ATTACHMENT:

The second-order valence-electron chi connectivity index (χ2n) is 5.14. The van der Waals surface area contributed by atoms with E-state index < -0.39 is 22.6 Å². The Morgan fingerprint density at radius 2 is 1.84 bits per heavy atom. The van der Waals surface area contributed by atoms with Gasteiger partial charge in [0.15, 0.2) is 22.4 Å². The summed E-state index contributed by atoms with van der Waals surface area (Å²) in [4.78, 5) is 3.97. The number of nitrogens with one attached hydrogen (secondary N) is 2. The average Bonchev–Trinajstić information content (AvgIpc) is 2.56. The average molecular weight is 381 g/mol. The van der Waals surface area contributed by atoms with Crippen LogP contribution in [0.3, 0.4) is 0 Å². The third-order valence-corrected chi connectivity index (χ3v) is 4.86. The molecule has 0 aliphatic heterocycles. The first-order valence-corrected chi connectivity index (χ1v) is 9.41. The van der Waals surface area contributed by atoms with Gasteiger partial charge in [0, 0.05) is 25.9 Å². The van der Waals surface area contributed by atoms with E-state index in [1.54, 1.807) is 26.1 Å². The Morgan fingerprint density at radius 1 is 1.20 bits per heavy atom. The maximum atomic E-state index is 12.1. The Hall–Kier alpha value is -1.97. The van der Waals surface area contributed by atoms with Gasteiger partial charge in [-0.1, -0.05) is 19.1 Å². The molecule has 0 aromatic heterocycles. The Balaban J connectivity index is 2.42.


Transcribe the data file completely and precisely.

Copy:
The second-order valence-electron chi connectivity index (χ2n) is 5.14. The van der Waals surface area contributed by atoms with E-state index < -0.39 is 22.6 Å². The Morgan fingerprint density at radius 2 is 1.84 bits per heavy atom. The van der Waals surface area contributed by atoms with Gasteiger partial charge in [0.15, 0.2) is 22.4 Å². The summed E-state index contributed by atoms with van der Waals surface area (Å²) in [4.78, 5) is 3.97. The number of nitrogens with one attached hydrogen (secondary N) is 2. The average Bonchev–Trinajstić information content (AvgIpc) is 2.56. The average molecular weight is 381 g/mol. The van der Waals surface area contributed by atoms with Crippen LogP contribution in [0.3, 0.4) is 0 Å². The third-order valence-corrected chi connectivity index (χ3v) is 4.86. The molecule has 0 aliphatic heterocycles. The first-order valence-corrected chi connectivity index (χ1v) is 9.41. The van der Waals surface area contributed by atoms with Gasteiger partial charge in [0, 0.05) is 25.9 Å². The van der Waals surface area contributed by atoms with E-state index in [1.54, 1.807) is 26.1 Å². The Morgan fingerprint density at radius 1 is 1.20 bits per heavy atom. The maximum atomic E-state index is 12.1. The Hall–Kier alpha value is -1.97. The van der Waals surface area contributed by atoms with Gasteiger partial charge in [-0.1, -0.05) is 19.1 Å². The molecule has 0 aromatic heterocycles. The Balaban J connectivity index is 2.42.